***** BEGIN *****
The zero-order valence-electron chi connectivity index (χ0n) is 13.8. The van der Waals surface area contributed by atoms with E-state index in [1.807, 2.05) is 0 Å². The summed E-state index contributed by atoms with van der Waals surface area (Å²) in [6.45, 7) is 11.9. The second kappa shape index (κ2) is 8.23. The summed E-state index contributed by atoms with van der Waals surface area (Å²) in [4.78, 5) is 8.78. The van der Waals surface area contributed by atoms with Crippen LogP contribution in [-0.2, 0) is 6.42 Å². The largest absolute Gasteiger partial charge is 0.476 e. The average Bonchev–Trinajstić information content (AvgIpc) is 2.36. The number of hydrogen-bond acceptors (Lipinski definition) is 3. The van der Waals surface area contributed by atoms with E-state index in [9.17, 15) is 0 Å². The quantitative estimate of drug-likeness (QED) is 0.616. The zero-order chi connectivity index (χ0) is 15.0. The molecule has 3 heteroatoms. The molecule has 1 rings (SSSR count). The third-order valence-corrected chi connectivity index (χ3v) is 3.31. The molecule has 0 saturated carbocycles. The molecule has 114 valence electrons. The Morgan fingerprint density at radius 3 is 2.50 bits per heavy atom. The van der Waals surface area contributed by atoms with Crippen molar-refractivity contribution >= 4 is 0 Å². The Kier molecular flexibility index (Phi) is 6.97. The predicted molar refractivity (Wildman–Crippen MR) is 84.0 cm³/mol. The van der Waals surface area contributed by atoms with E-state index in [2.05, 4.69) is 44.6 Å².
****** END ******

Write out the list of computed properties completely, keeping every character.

The zero-order valence-electron chi connectivity index (χ0n) is 13.8. The van der Waals surface area contributed by atoms with E-state index in [1.807, 2.05) is 0 Å². The summed E-state index contributed by atoms with van der Waals surface area (Å²) in [6.45, 7) is 11.9. The second kappa shape index (κ2) is 8.23. The summed E-state index contributed by atoms with van der Waals surface area (Å²) in [4.78, 5) is 8.78. The van der Waals surface area contributed by atoms with Crippen LogP contribution in [-0.2, 0) is 6.42 Å². The largest absolute Gasteiger partial charge is 0.476 e. The average Bonchev–Trinajstić information content (AvgIpc) is 2.36. The number of hydrogen-bond acceptors (Lipinski definition) is 3. The van der Waals surface area contributed by atoms with E-state index in [9.17, 15) is 0 Å². The quantitative estimate of drug-likeness (QED) is 0.616. The zero-order chi connectivity index (χ0) is 15.0. The molecule has 3 heteroatoms. The molecule has 1 rings (SSSR count). The third-order valence-corrected chi connectivity index (χ3v) is 3.31. The molecule has 0 saturated carbocycles. The molecule has 114 valence electrons. The Morgan fingerprint density at radius 3 is 2.50 bits per heavy atom. The van der Waals surface area contributed by atoms with Crippen molar-refractivity contribution >= 4 is 0 Å². The Kier molecular flexibility index (Phi) is 6.97. The predicted molar refractivity (Wildman–Crippen MR) is 84.0 cm³/mol. The van der Waals surface area contributed by atoms with E-state index in [2.05, 4.69) is 44.6 Å².